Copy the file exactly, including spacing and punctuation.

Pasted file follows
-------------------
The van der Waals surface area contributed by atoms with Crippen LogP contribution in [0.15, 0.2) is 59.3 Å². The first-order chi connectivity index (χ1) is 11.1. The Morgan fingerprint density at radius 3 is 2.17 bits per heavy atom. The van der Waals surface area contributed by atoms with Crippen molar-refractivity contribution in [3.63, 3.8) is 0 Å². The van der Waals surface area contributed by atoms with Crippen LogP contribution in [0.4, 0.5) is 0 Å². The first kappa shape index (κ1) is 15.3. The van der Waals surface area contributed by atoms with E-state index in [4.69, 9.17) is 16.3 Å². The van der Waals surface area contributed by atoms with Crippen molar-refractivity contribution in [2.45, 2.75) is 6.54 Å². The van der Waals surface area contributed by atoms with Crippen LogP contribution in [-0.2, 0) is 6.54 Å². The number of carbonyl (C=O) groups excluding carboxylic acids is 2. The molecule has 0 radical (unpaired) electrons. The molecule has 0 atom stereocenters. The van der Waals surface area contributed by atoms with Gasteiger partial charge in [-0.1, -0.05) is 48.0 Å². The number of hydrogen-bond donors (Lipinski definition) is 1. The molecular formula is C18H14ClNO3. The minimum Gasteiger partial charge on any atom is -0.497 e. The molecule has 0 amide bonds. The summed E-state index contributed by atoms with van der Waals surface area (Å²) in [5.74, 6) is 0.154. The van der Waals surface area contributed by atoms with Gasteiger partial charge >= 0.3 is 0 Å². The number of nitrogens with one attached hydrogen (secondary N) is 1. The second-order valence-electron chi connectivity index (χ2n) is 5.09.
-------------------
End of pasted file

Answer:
The van der Waals surface area contributed by atoms with Crippen LogP contribution in [0.15, 0.2) is 59.3 Å². The first-order chi connectivity index (χ1) is 11.1. The Morgan fingerprint density at radius 3 is 2.17 bits per heavy atom. The van der Waals surface area contributed by atoms with Crippen molar-refractivity contribution in [3.63, 3.8) is 0 Å². The van der Waals surface area contributed by atoms with Crippen LogP contribution in [0.4, 0.5) is 0 Å². The first kappa shape index (κ1) is 15.3. The van der Waals surface area contributed by atoms with E-state index in [4.69, 9.17) is 16.3 Å². The van der Waals surface area contributed by atoms with Crippen molar-refractivity contribution in [2.45, 2.75) is 6.54 Å². The van der Waals surface area contributed by atoms with Crippen LogP contribution in [-0.2, 0) is 6.54 Å². The number of carbonyl (C=O) groups excluding carboxylic acids is 2. The molecule has 0 radical (unpaired) electrons. The molecule has 0 atom stereocenters. The van der Waals surface area contributed by atoms with Gasteiger partial charge in [-0.1, -0.05) is 48.0 Å². The number of hydrogen-bond donors (Lipinski definition) is 1. The molecular formula is C18H14ClNO3. The minimum Gasteiger partial charge on any atom is -0.497 e. The molecule has 0 amide bonds. The summed E-state index contributed by atoms with van der Waals surface area (Å²) in [5.74, 6) is 0.154. The van der Waals surface area contributed by atoms with Gasteiger partial charge >= 0.3 is 0 Å². The number of nitrogens with one attached hydrogen (secondary N) is 1. The second-order valence-electron chi connectivity index (χ2n) is 5.09.